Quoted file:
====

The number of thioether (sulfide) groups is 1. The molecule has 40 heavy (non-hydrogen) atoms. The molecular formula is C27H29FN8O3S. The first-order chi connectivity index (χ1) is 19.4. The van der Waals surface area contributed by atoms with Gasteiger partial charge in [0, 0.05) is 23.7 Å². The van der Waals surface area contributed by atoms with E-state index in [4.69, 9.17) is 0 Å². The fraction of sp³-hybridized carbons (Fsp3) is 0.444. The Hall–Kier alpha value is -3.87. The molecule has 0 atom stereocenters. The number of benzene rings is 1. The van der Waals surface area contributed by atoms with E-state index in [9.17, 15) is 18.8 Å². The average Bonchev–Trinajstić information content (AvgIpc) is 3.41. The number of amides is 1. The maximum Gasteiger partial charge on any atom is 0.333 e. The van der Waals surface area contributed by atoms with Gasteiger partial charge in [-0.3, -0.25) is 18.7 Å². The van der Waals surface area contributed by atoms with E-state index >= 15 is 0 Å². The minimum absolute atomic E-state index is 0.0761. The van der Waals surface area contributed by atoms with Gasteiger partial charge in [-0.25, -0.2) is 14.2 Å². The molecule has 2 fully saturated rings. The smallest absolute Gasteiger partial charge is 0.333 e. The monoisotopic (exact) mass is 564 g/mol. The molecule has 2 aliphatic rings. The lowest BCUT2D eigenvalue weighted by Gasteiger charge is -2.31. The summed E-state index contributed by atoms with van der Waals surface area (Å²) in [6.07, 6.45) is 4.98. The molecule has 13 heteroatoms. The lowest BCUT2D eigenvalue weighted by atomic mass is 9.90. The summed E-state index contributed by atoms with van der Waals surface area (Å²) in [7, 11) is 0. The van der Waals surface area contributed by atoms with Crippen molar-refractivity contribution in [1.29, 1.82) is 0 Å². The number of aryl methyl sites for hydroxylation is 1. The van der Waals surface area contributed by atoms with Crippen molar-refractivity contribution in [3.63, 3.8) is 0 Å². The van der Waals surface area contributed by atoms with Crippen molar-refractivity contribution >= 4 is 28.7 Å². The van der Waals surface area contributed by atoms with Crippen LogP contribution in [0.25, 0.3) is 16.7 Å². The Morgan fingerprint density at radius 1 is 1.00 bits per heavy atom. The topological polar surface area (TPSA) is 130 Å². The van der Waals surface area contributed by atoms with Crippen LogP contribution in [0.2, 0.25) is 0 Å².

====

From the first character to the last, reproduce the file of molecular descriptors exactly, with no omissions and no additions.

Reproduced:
The number of thioether (sulfide) groups is 1. The molecule has 40 heavy (non-hydrogen) atoms. The molecular formula is C27H29FN8O3S. The first-order chi connectivity index (χ1) is 19.4. The van der Waals surface area contributed by atoms with Gasteiger partial charge in [0, 0.05) is 23.7 Å². The van der Waals surface area contributed by atoms with E-state index in [4.69, 9.17) is 0 Å². The fraction of sp³-hybridized carbons (Fsp3) is 0.444. The Hall–Kier alpha value is -3.87. The molecule has 0 atom stereocenters. The number of benzene rings is 1. The van der Waals surface area contributed by atoms with E-state index in [9.17, 15) is 18.8 Å². The average Bonchev–Trinajstić information content (AvgIpc) is 3.41. The number of amides is 1. The maximum Gasteiger partial charge on any atom is 0.333 e. The van der Waals surface area contributed by atoms with Gasteiger partial charge in [-0.3, -0.25) is 18.7 Å². The van der Waals surface area contributed by atoms with E-state index >= 15 is 0 Å². The minimum absolute atomic E-state index is 0.0761. The van der Waals surface area contributed by atoms with Gasteiger partial charge in [-0.25, -0.2) is 14.2 Å². The molecule has 2 fully saturated rings. The smallest absolute Gasteiger partial charge is 0.333 e. The monoisotopic (exact) mass is 564 g/mol. The molecule has 2 aliphatic rings. The lowest BCUT2D eigenvalue weighted by Gasteiger charge is -2.31. The summed E-state index contributed by atoms with van der Waals surface area (Å²) in [6.07, 6.45) is 4.98. The molecule has 13 heteroatoms. The lowest BCUT2D eigenvalue weighted by atomic mass is 9.90. The summed E-state index contributed by atoms with van der Waals surface area (Å²) in [7, 11) is 0. The van der Waals surface area contributed by atoms with Crippen molar-refractivity contribution in [1.29, 1.82) is 0 Å². The number of aryl methyl sites for hydroxylation is 1. The van der Waals surface area contributed by atoms with Crippen molar-refractivity contribution in [3.63, 3.8) is 0 Å². The van der Waals surface area contributed by atoms with Crippen molar-refractivity contribution >= 4 is 28.7 Å². The van der Waals surface area contributed by atoms with Crippen LogP contribution in [0.25, 0.3) is 16.7 Å². The Morgan fingerprint density at radius 1 is 1.00 bits per heavy atom. The topological polar surface area (TPSA) is 130 Å². The van der Waals surface area contributed by atoms with Crippen LogP contribution in [0.2, 0.25) is 0 Å².